Lighting the way

18 January 2016

Supernova Design has benefited from the recent introduction of more responsive in-house prototyping, primarily from its desktop 3D printer

Getting hands-on with prototypes and having the ability to work through iteration after iteration on the desktop is taking Supernova Design’s work to a new level.

The award-winning industrial design studio, based in Gundelfingen in southwest Germany, has made a name for itself with its designs for high-profile clients such as BMW and Bosch.

But some of the studio’s most eye-catching work can be seen in more personal projects, such as its Waldmeister wooden bicycle frame and its own-brand bicycle lights.

Its Supernova Airstream bike light produces 205 lumens of focused light using high power LEDs, contained in a specially designed aluminium casing, that can be attached either to the bike frame or to the cyclist’s helmet.

Modern high-performance LEDs can become extremely hot and, to avoid this issue, Supernova made cooling the light housing a priority.

Specially tailored cooling fins run along the body of the casing, helping dissipate the heat of the LEDs and allowing the torch to run at full brightness without burnout.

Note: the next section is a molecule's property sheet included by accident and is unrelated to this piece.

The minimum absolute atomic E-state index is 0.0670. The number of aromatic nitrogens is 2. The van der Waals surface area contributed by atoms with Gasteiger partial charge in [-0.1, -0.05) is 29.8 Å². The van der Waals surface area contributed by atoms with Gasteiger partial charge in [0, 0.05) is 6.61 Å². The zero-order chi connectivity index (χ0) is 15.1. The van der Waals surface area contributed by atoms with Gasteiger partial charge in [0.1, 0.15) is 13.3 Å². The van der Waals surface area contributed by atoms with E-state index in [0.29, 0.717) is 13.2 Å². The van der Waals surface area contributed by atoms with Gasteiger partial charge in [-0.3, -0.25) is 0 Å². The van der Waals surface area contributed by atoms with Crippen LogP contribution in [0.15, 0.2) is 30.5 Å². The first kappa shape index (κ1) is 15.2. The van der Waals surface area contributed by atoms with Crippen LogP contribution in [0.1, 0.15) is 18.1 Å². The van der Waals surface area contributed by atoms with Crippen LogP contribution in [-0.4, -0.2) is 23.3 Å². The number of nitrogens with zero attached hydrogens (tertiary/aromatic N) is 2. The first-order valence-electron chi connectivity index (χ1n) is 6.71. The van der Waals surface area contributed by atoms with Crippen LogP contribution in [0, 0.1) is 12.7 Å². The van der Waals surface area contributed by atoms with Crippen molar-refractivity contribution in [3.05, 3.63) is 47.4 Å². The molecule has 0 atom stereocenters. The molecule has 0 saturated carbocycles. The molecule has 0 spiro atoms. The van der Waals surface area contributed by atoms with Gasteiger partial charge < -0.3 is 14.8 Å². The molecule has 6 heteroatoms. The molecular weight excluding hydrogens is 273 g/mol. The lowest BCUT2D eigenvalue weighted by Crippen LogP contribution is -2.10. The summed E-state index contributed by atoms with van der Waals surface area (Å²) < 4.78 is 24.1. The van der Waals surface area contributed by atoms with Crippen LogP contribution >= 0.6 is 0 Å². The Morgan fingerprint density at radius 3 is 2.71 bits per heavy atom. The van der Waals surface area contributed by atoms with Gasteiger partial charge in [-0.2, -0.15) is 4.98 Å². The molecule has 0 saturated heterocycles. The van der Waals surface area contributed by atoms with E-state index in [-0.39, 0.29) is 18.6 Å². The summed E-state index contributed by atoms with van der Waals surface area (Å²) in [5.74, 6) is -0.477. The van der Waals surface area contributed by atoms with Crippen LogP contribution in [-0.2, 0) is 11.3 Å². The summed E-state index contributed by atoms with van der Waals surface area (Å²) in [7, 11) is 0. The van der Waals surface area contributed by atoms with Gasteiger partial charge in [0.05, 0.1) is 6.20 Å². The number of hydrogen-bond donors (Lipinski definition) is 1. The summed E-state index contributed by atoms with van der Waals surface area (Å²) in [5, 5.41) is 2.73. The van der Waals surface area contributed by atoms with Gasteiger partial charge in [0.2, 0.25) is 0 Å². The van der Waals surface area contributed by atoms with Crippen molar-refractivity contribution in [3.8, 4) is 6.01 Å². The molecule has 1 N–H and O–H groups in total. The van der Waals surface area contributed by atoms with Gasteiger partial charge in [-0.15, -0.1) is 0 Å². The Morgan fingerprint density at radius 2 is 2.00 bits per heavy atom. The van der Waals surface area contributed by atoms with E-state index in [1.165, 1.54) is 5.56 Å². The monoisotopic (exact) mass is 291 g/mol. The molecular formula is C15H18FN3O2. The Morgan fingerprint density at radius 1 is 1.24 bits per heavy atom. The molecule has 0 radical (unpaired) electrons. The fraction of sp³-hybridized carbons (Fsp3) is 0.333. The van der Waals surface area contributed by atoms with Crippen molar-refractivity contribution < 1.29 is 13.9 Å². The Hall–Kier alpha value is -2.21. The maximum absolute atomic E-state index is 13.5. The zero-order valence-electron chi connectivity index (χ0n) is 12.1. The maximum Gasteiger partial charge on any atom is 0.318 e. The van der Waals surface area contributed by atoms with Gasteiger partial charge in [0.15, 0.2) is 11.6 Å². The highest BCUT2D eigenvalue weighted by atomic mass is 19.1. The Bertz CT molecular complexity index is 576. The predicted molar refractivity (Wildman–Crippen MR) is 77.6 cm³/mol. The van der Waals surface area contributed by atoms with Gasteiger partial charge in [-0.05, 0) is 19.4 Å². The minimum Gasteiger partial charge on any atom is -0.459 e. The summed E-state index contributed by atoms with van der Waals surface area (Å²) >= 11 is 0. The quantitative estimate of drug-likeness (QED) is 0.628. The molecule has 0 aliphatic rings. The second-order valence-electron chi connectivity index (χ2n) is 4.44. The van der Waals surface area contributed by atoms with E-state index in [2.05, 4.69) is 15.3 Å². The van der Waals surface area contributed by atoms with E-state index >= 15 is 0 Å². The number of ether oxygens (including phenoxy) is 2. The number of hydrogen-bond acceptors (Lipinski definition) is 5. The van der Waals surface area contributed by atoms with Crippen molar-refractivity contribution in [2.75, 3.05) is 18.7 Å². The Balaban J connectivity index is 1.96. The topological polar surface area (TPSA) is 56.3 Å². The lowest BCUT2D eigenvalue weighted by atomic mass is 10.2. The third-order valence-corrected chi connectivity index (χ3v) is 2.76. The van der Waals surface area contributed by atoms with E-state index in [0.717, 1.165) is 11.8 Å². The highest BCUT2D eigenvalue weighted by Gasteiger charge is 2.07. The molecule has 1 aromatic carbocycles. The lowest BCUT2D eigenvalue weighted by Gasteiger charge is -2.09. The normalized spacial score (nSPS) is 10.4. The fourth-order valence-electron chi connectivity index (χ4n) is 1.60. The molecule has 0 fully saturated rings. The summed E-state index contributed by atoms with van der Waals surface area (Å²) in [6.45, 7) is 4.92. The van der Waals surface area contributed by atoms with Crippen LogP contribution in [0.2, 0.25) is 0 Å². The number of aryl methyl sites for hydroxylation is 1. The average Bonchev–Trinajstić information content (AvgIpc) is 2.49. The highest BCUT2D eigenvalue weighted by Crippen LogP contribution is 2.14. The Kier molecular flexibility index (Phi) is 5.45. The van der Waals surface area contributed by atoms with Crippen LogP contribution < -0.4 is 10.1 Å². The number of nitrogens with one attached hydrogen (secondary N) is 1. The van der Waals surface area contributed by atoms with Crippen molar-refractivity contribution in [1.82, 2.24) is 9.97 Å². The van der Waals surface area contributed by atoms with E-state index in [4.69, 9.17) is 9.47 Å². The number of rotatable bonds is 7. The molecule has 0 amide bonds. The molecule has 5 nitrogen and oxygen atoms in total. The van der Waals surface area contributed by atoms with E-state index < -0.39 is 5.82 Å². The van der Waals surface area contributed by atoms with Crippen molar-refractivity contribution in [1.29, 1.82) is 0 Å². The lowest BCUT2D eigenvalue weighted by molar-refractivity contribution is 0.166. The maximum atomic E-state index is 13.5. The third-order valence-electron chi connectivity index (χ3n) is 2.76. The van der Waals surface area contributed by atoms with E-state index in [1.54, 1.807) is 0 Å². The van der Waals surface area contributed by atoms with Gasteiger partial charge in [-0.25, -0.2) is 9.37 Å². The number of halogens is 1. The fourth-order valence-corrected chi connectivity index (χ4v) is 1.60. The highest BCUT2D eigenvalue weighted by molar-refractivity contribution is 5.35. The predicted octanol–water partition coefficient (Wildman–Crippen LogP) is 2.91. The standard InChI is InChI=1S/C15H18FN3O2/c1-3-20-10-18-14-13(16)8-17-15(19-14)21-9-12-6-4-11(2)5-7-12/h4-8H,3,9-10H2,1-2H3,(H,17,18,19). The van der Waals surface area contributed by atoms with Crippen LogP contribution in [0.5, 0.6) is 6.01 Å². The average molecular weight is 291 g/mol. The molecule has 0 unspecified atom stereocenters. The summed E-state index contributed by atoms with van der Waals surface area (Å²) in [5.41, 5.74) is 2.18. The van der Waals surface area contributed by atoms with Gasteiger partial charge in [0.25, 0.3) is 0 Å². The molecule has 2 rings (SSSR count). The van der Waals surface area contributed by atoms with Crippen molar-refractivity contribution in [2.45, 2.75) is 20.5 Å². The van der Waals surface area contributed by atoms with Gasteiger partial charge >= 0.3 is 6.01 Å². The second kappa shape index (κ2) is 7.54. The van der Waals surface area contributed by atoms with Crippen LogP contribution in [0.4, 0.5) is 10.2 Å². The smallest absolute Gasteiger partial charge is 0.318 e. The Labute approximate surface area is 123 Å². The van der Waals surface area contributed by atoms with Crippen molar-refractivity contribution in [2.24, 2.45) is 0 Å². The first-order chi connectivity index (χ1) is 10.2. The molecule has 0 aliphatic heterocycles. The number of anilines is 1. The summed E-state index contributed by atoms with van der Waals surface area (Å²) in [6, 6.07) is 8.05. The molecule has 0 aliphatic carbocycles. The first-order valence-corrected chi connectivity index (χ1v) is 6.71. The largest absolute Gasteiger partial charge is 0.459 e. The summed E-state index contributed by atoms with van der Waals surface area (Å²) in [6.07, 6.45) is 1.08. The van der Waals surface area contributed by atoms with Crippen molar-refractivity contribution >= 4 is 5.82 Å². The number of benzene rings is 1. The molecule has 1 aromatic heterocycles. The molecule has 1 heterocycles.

The finished Airstream bike light (L) next to its initial 3D printed functional prototype (R)

Its design, like almost every project the team works on, has benefited from the recent introduction of more responsive in-house prototyping using a MakerBot Replicator.

According to Supernova COO Gregor Arndt, the fifth-generation desktop 3D printer has helped cut production times by one-third.

This huge time saving becomes apparent the more he explains how physical prototypes are used at every stage of Supernova’s design process, from concept iterations, to testing fit and form, to checking the details of final designs.

“We are now able to perform more development cycles than ever before,” says Arndt. “This means that we can now be more responsive to market demands, while also increasing creativity in the design process.”

Early on in the design of a new bike light model, the team is able to 3D print the exact design fitted with all of its electrical components, attach it to a bike to check out not only the aesthetics, but also details like bike fit, product tilt and lighting characteristics.

“Without 3D printing, it would be costprohibitive to do these kinds of checks at such an early stage of the design,” says Arndt. “We’ve been able to reduce our average design cycle from six months to four – a huge improvement.”

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